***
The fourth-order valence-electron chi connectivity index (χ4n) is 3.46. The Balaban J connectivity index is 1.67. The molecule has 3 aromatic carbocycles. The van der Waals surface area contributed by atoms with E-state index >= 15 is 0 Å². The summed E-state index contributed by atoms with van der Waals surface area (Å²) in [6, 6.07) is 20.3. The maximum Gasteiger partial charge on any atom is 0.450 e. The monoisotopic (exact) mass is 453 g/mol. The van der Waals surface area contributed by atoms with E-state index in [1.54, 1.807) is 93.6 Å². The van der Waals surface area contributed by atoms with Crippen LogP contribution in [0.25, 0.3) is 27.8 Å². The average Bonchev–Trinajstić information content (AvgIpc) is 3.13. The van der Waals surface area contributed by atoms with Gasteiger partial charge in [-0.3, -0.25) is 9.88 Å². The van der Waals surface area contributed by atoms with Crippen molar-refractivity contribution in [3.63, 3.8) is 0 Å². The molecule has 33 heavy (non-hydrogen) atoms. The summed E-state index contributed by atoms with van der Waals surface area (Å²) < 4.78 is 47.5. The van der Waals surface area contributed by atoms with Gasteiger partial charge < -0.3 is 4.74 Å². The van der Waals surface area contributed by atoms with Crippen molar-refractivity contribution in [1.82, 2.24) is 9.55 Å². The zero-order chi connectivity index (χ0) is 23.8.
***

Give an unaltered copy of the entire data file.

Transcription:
The fourth-order valence-electron chi connectivity index (χ4n) is 3.46. The Balaban J connectivity index is 1.67. The molecule has 3 aromatic carbocycles. The van der Waals surface area contributed by atoms with E-state index >= 15 is 0 Å². The summed E-state index contributed by atoms with van der Waals surface area (Å²) in [6, 6.07) is 20.3. The maximum Gasteiger partial charge on any atom is 0.450 e. The monoisotopic (exact) mass is 453 g/mol. The van der Waals surface area contributed by atoms with E-state index in [1.54, 1.807) is 93.6 Å². The van der Waals surface area contributed by atoms with Crippen LogP contribution in [0.25, 0.3) is 27.8 Å². The average Bonchev–Trinajstić information content (AvgIpc) is 3.13. The van der Waals surface area contributed by atoms with Gasteiger partial charge in [-0.3, -0.25) is 9.88 Å². The van der Waals surface area contributed by atoms with Crippen molar-refractivity contribution in [3.63, 3.8) is 0 Å². The molecule has 33 heavy (non-hydrogen) atoms. The summed E-state index contributed by atoms with van der Waals surface area (Å²) < 4.78 is 47.5. The van der Waals surface area contributed by atoms with Gasteiger partial charge < -0.3 is 4.74 Å². The van der Waals surface area contributed by atoms with Crippen molar-refractivity contribution in [1.82, 2.24) is 9.55 Å². The zero-order chi connectivity index (χ0) is 23.8.